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1.

Cholestasis

Impairment of bile flow due to obstruction in small bile ducts (INTRAHEPATIC CHOLESTASIS) or obstruction in large bile ducts (EXTRAHEPATIC CHOLESTASIS). [from MeSH]

MedGen UID:
925
Concept ID:
C0008370
Disease or Syndrome
2.

Episodic

Applied to a sign, symptom, or other manifestation that occurs at least twice and potentially multiple times but separated by an interval in whichthe sign, symptom, or manifestation is not present. [from HPO]

MedGen UID:
910017
Concept ID:
CN240220
Organism Attribute
3.

Transplantation

MedGen UID:
881115
Concept ID:
CN236682
Disease or Syndrome
4.

liver transplantation

MedGen UID:
880996
Concept ID:
CN236686
Disease or Syndrome
5.

Recurrence (disease attribute)

The return of a sign, symptom, or disease after a remission. [from MeSH]

MedGen UID:
416712
Concept ID:
C2825055
Pathologic Function
6.

End stage liver disease

A disorder characterized by irreversible damage to the liver tissue, leading to complete liver failure. Causes include cirrhosis, viral hepatitis, metastases to the liver, genetic disorders, toxins, and drugs. [from NCI]

MedGen UID:
148174
Concept ID:
C0745744
Disease or Syndrome
7.

Syndrome

A set of symptoms or conditions that occur together and suggest the presence of a certain disease or an increased chance of developing the disease. [from NCI_NCI-GLOSS]

MedGen UID:
11688
Concept ID:
C0039082
Disease or Syndrome
8.

Abnormality of the liver

An abnormality of the liver. [from HPO]

MedGen UID:
893061
Concept ID:
C4021780
Anatomical Abnormality
9.

Progressive familial intrahepatic cholestasis type 2

Progressive familial intrahepatic cholestasis type 2 (PFIC2), a type of progressive familial intrahepatic cholestasis (PFIC, see this term), is a severe, neonatal, hereditary disorder in bile formation that is hepatocellular in origin and not associated with extrahepatic features. Initially, PFIC2 was reported under the name Byler syndrome. [from ORDO]

MedGen UID:
799203
Concept ID:
CN205889
Disease or Syndrome
10.

Absence

MedGen UID:
739164
Concept ID:
C1689985
Anatomical Abnormality
11.

Congenital absence

MedGen UID:
568706
Concept ID:
C0332907
Congenital Abnormality
12.

Borries syndrome

MedGen UID:
542920
Concept ID:
C0270677
Disease or Syndrome
13.

Recurrent disease

The return of a disease after a period of remission. [from NCI]

MedGen UID:
78824
Concept ID:
C0277556
Disease or Syndrome
14.

Abnormality of the liver

Your liver is the largest organ inside your body. It helps your body digest food, store energy, and remove poisons. There are many kinds of liver diseases. Viruses cause some of them, like hepatitis A, hepatitis B, and hepatitis C. Others can be the result of drugs, poisons or drinking too much alcohol. If the liver forms scar tissue because of an illness, it's called cirrhosis. Jaundice, or yellowing of the skin, can be one sign of liver disease. . Cancer can affect the liver. You could also inherit a liver disease such as hemochromatosis. . Tests such as imaging tests and liver function tests can check for liver damage and help to diagnose liver diseases.  [from MedlinePlus]

MedGen UID:
9792
Concept ID:
C0023895
Disease or Syndrome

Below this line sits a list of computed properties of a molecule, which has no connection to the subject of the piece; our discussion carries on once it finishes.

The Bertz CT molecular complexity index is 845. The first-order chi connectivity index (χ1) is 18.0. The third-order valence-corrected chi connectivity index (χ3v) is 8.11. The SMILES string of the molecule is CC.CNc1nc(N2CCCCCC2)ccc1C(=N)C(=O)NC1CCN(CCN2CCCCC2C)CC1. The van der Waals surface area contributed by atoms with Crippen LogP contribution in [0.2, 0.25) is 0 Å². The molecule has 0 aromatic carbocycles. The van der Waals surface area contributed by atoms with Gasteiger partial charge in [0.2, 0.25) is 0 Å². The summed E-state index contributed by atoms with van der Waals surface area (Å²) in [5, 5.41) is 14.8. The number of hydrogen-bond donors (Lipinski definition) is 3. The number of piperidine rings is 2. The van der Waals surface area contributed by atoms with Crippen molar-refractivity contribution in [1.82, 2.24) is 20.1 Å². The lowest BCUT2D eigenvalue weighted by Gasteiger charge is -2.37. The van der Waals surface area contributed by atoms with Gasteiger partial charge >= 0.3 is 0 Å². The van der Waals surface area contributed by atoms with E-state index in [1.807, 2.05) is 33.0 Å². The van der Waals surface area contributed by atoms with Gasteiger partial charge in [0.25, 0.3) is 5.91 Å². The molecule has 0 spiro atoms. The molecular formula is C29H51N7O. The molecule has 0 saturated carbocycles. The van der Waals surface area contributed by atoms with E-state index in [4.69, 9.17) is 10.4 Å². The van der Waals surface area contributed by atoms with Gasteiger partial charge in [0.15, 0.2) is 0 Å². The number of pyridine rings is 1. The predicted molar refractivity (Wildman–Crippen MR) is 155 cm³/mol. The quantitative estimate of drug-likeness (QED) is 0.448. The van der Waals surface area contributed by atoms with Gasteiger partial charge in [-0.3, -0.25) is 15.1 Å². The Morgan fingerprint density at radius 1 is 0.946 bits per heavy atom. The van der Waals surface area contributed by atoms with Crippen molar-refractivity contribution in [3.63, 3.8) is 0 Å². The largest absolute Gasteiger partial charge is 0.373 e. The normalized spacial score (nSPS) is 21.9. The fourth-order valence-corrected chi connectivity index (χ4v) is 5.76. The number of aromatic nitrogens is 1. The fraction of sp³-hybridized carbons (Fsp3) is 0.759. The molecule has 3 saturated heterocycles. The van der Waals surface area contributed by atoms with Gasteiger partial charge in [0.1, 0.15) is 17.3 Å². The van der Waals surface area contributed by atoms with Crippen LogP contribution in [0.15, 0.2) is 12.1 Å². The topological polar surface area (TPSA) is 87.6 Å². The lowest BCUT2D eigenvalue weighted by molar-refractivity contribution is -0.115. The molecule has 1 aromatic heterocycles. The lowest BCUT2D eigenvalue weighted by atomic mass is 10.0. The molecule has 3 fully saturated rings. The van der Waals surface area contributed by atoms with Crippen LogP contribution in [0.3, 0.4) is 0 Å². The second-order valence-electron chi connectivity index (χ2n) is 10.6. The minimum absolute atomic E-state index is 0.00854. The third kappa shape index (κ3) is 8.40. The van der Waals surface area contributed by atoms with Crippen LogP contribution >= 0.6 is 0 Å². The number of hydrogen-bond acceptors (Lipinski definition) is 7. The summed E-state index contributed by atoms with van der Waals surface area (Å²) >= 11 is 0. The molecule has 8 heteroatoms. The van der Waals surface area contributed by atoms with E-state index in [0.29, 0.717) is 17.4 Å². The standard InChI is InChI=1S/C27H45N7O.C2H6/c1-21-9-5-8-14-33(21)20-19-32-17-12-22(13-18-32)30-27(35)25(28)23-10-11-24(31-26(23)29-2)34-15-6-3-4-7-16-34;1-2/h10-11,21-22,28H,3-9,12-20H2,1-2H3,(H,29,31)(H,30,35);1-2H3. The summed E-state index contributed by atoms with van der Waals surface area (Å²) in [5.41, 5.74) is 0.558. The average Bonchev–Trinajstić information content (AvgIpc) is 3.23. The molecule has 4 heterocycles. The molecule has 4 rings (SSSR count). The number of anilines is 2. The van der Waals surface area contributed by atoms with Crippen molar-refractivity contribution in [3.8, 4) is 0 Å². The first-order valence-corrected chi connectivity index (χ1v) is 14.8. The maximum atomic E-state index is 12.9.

15.

Disease Attributes

Clinical characteristics of disease or illness. [from MeSH]

MedGen UID:
199876
Concept ID:
C0752357
Disease or Syndrome
16.

Abnormality of the gastrointestinal tract

When you eat, your body breaks food down to a form it can use to build and nourish cells and provide energy. This process is called digestion. . Your digestive system is a series of hollow organs joined in a long, twisting tube. It runs from your mouth to your anus and includes your esophagus, stomach, and small and large intestines. Your liver, gallbladder and pancreas are also involved. They produce juices to help digestion. . There are many types of digestive disorders. The symptoms vary widely depending on the problem. In general, you should see your doctor if you have . -Blood in your stool. -Changes in bowel habits. -Severe abdominal pain. -Unintentional weight loss. -Heartburn not relieved by antacids. NIH: National Institute of Diabetes and Digestive and Kidney Diseases .  [from MedlinePlus]

MedGen UID:
3828
Concept ID:
C0012242
Disease or Syndrome
17.

Disorder of bile duct

Your liver makes a digestive juice called bile. Your gallbladder stores it between meals. When you eat, your gallbladder pushes the bile into tubes called bile ducts. They carry the bile to your small intestine. The bile helps break down fat. It also helps the liver get rid of toxins and wastes. Different diseases can block the bile ducts and cause a problem with the flow of bile:. -Gallstones, which can increase pressure in the gallbladder and cause a gallbladder attack. The pain usually lasts from one to several hours. -Cancer. -Infections. -Birth defects, such as biliary atresia. It is the most common reason for liver transplants in children in the United States. -Inflammation, which can cause scarring. Over time, this can lead to liver failure. NIH: National Institute of Diabetes and Digestive and Kidney Diseases.  [from MedlinePlus]

MedGen UID:
2240
Concept ID:
C0005395
Disease or Syndrome
18.

Biliary tract abnormality

An abnormality of the biliary tree. [from HPO]

MedGen UID:
565
Concept ID:
C0005424
Disease or Syndrome
19.

Deficiency of aminoacyltransferase

MedGen UID:
713736
Concept ID:
C1291432
Disease or Syndrome
20.

Congenital obstruction of bile duct

MedGen UID:
539789
Concept ID:
C0266244
Congenital Abnormality
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